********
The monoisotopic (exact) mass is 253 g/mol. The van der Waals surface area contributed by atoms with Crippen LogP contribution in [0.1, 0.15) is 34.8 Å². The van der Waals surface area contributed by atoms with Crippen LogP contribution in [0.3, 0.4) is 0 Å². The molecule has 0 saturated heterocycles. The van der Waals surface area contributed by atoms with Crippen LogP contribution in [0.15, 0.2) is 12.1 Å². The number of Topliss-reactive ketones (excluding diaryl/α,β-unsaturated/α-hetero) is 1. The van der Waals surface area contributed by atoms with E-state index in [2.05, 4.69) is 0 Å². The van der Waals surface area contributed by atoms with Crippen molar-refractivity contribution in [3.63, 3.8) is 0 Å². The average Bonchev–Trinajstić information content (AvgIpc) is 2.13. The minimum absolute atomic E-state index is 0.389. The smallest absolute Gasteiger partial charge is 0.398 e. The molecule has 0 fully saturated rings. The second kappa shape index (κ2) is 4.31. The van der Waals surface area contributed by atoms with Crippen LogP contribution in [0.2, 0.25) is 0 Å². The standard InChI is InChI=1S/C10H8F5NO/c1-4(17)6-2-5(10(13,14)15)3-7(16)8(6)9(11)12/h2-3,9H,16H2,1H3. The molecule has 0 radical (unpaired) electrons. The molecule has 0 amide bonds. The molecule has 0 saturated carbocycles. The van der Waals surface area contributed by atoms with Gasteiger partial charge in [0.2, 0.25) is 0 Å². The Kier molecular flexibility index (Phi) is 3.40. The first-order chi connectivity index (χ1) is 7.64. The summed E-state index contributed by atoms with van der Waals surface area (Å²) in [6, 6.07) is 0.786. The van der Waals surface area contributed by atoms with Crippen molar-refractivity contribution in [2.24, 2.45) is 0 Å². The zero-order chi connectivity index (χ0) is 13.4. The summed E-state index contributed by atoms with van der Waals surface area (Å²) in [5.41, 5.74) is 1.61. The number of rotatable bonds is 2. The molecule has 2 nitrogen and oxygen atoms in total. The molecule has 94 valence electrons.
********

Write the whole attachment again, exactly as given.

The monoisotopic (exact) mass is 253 g/mol. The van der Waals surface area contributed by atoms with Crippen LogP contribution in [0.1, 0.15) is 34.8 Å². The van der Waals surface area contributed by atoms with Crippen LogP contribution in [0.3, 0.4) is 0 Å². The molecule has 0 saturated heterocycles. The van der Waals surface area contributed by atoms with Crippen LogP contribution in [0.15, 0.2) is 12.1 Å². The number of Topliss-reactive ketones (excluding diaryl/α,β-unsaturated/α-hetero) is 1. The van der Waals surface area contributed by atoms with E-state index in [2.05, 4.69) is 0 Å². The van der Waals surface area contributed by atoms with Crippen molar-refractivity contribution in [3.63, 3.8) is 0 Å². The average Bonchev–Trinajstić information content (AvgIpc) is 2.13. The minimum absolute atomic E-state index is 0.389. The smallest absolute Gasteiger partial charge is 0.398 e. The molecule has 0 fully saturated rings. The second kappa shape index (κ2) is 4.31. The van der Waals surface area contributed by atoms with Crippen LogP contribution in [0.2, 0.25) is 0 Å². The standard InChI is InChI=1S/C10H8F5NO/c1-4(17)6-2-5(10(13,14)15)3-7(16)8(6)9(11)12/h2-3,9H,16H2,1H3. The molecule has 0 radical (unpaired) electrons. The molecule has 0 amide bonds. The molecule has 0 saturated carbocycles. The van der Waals surface area contributed by atoms with Gasteiger partial charge in [0.2, 0.25) is 0 Å². The Kier molecular flexibility index (Phi) is 3.40. The first-order chi connectivity index (χ1) is 7.64. The summed E-state index contributed by atoms with van der Waals surface area (Å²) in [6, 6.07) is 0.786. The van der Waals surface area contributed by atoms with Crippen molar-refractivity contribution in [2.24, 2.45) is 0 Å². The zero-order chi connectivity index (χ0) is 13.4. The summed E-state index contributed by atoms with van der Waals surface area (Å²) in [5.41, 5.74) is 1.61. The number of rotatable bonds is 2. The molecule has 2 nitrogen and oxygen atoms in total. The molecule has 94 valence electrons.